While getting flat, ripped bas is the goal, some people are going about exercising their lower abs incorrectly. It is very easy to incorporate other muscles into the exercises meant to target lower abs. In order to perform these exercises correctly, there are a few things that you’ll need to keep in mind.
Exercising your lower abs is not about how many reps you can do at a time. It is about really targeting the muscles and making them work. You will feel your lower abs working when you target them with the right exercises. Plus, when your lower abs begin to get tired from too much of a workout, you may start to not feel them as much. Listen to your body. Do not over strain them or you will be paying for it the next day.
A great lower ab exercise that specifically targets your lower abs targets your transverse ab muscles. The Transverse Abdomens runs horizontally under the Rectus Abdomens (muscles that run vertically and pull your front pelvis up towards the belly button) and are the muscles that pull your belly button in towards your spine. This exercise is preformed by kneeling on the floor with your palms flat on the floor in front of you. You simply pull your belly button in as much as you can using your lower abs. Try to relax the rest of your body to ensure that the work is being done by your lower abs. If you are a beginner, start by holding the position for 10 seconds then relax. As your body gets used to using these muscles, you can lengthen the exercise to holding the position until you can not feel it anymore or for up to 2 minutes or you start feeling other muscles contracting more. If you are a beginner and you are unsure if you are performing the exercise correctly, test yourself my lying face down flat on the floor and performing the same exercise. This position will allow you to be able to feel your lower abs better therefore ensuring the exercise is done correctly.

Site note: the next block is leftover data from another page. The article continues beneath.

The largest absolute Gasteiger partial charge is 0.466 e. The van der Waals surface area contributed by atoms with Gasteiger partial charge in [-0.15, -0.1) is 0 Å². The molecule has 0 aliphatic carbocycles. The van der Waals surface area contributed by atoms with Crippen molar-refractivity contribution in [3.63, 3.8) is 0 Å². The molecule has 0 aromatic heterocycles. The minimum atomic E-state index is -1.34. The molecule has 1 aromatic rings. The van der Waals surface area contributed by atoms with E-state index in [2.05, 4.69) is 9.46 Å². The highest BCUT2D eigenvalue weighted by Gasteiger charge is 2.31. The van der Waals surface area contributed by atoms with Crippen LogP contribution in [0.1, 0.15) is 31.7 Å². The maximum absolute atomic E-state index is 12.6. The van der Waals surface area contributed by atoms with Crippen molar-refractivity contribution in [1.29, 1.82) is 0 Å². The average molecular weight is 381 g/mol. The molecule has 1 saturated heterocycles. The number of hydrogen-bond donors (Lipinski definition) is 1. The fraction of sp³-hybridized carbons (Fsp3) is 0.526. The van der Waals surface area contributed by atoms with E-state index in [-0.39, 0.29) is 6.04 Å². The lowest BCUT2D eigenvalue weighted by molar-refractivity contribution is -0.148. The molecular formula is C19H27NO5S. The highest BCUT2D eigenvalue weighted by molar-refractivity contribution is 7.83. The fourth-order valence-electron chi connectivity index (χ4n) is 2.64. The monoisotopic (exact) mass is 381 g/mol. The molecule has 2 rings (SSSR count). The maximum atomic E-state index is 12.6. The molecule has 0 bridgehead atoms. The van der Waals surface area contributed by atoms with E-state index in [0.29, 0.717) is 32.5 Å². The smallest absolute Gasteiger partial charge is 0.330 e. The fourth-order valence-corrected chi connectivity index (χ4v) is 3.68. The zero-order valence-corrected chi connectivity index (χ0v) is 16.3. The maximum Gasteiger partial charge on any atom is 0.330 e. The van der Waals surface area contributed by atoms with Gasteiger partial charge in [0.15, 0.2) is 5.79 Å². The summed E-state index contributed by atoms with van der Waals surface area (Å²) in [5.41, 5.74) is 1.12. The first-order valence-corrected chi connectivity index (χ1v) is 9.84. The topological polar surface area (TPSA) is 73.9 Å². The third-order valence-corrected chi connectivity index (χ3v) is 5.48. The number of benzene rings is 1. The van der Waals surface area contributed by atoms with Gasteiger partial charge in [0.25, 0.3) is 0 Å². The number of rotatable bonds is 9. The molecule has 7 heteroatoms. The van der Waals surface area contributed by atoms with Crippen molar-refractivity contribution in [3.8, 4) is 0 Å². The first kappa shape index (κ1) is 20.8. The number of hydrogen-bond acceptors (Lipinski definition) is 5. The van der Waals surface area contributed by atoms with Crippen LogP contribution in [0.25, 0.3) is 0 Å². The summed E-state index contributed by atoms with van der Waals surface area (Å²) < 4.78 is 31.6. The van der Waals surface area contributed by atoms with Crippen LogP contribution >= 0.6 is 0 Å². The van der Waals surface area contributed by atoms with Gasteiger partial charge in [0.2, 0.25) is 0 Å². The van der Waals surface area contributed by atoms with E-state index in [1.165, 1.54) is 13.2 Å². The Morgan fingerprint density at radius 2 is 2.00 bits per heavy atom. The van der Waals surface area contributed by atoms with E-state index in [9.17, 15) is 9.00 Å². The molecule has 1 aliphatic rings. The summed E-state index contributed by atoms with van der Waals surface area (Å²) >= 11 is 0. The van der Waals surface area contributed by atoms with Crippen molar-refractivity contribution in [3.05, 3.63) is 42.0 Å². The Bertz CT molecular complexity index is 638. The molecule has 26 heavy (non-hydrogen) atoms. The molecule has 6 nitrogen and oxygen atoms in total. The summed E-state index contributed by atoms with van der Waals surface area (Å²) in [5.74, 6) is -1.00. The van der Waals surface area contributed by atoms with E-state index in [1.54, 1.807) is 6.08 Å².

Another great lower ab exercise starts with you lying flat on the floor on your back. This exercise works by moving your legs and targeting your lower abs. The goal here is to keep your abs tight throughout the exercise. Once you stop feeling the tightness in your abs or you feel pain in your lower back, stop the exercise. To perform the exercise, one leg is kept on the ground and the other leg is kept in a bent position. Keep the thigh muscle of your bent leg perpendicular to the ground. Using your lower abs, move your leg towards the ground until your foot touches the floor. Work both legs with this exercise. As the exercise gets easier for you and you are looking for more of a challenge, you can straighten your leg in order to increase the demand on your lower abs. To further increase demand on lower abs, lower both legs straight at the same time. Keep in mind that this exercise should be done slowly and with a lot of concentration. Perform 2 to 3 sets of 10 to 15 reps each.